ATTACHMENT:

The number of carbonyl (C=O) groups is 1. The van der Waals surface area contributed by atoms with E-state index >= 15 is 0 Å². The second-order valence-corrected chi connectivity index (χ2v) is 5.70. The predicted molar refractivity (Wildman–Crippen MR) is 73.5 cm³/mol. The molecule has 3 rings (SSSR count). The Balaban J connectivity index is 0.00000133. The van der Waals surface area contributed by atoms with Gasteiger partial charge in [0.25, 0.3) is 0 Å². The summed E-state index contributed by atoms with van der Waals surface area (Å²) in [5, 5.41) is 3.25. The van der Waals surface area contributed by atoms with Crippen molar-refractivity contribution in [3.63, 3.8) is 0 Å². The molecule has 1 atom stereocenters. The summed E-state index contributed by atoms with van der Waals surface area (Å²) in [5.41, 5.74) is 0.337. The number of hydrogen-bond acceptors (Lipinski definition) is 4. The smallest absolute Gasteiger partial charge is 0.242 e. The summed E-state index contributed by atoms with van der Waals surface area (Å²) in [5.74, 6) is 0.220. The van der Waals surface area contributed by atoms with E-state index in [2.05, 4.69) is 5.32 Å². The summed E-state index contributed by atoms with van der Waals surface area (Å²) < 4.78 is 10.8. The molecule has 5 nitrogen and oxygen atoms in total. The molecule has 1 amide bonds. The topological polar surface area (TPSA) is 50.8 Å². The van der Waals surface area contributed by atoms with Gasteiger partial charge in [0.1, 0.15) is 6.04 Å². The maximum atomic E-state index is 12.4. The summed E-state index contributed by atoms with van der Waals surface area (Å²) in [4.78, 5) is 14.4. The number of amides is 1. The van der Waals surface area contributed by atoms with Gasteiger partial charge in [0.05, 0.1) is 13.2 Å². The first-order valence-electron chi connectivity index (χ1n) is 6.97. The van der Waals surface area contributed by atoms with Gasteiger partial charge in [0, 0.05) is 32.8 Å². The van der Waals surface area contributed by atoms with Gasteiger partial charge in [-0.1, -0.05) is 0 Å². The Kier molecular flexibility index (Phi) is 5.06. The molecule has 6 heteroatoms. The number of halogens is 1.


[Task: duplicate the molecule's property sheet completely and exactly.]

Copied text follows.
The number of carbonyl (C=O) groups is 1. The van der Waals surface area contributed by atoms with E-state index >= 15 is 0 Å². The second-order valence-corrected chi connectivity index (χ2v) is 5.70. The predicted molar refractivity (Wildman–Crippen MR) is 73.5 cm³/mol. The molecule has 3 rings (SSSR count). The Balaban J connectivity index is 0.00000133. The van der Waals surface area contributed by atoms with Gasteiger partial charge in [0.25, 0.3) is 0 Å². The summed E-state index contributed by atoms with van der Waals surface area (Å²) in [5, 5.41) is 3.25. The van der Waals surface area contributed by atoms with Crippen molar-refractivity contribution in [3.63, 3.8) is 0 Å². The molecule has 1 atom stereocenters. The summed E-state index contributed by atoms with van der Waals surface area (Å²) in [5.41, 5.74) is 0.337. The number of hydrogen-bond acceptors (Lipinski definition) is 4. The smallest absolute Gasteiger partial charge is 0.242 e. The summed E-state index contributed by atoms with van der Waals surface area (Å²) in [5.74, 6) is 0.220. The van der Waals surface area contributed by atoms with E-state index in [2.05, 4.69) is 5.32 Å². The summed E-state index contributed by atoms with van der Waals surface area (Å²) < 4.78 is 10.8. The molecule has 5 nitrogen and oxygen atoms in total. The molecule has 1 amide bonds. The topological polar surface area (TPSA) is 50.8 Å². The van der Waals surface area contributed by atoms with Gasteiger partial charge in [0.1, 0.15) is 6.04 Å². The maximum atomic E-state index is 12.4. The summed E-state index contributed by atoms with van der Waals surface area (Å²) in [4.78, 5) is 14.4. The number of amides is 1. The van der Waals surface area contributed by atoms with Gasteiger partial charge in [0.05, 0.1) is 13.2 Å². The first-order valence-electron chi connectivity index (χ1n) is 6.97. The van der Waals surface area contributed by atoms with Gasteiger partial charge in [0, 0.05) is 32.8 Å². The van der Waals surface area contributed by atoms with Gasteiger partial charge in [-0.1, -0.05) is 0 Å². The Kier molecular flexibility index (Phi) is 5.06. The molecule has 6 heteroatoms. The number of halogens is 1.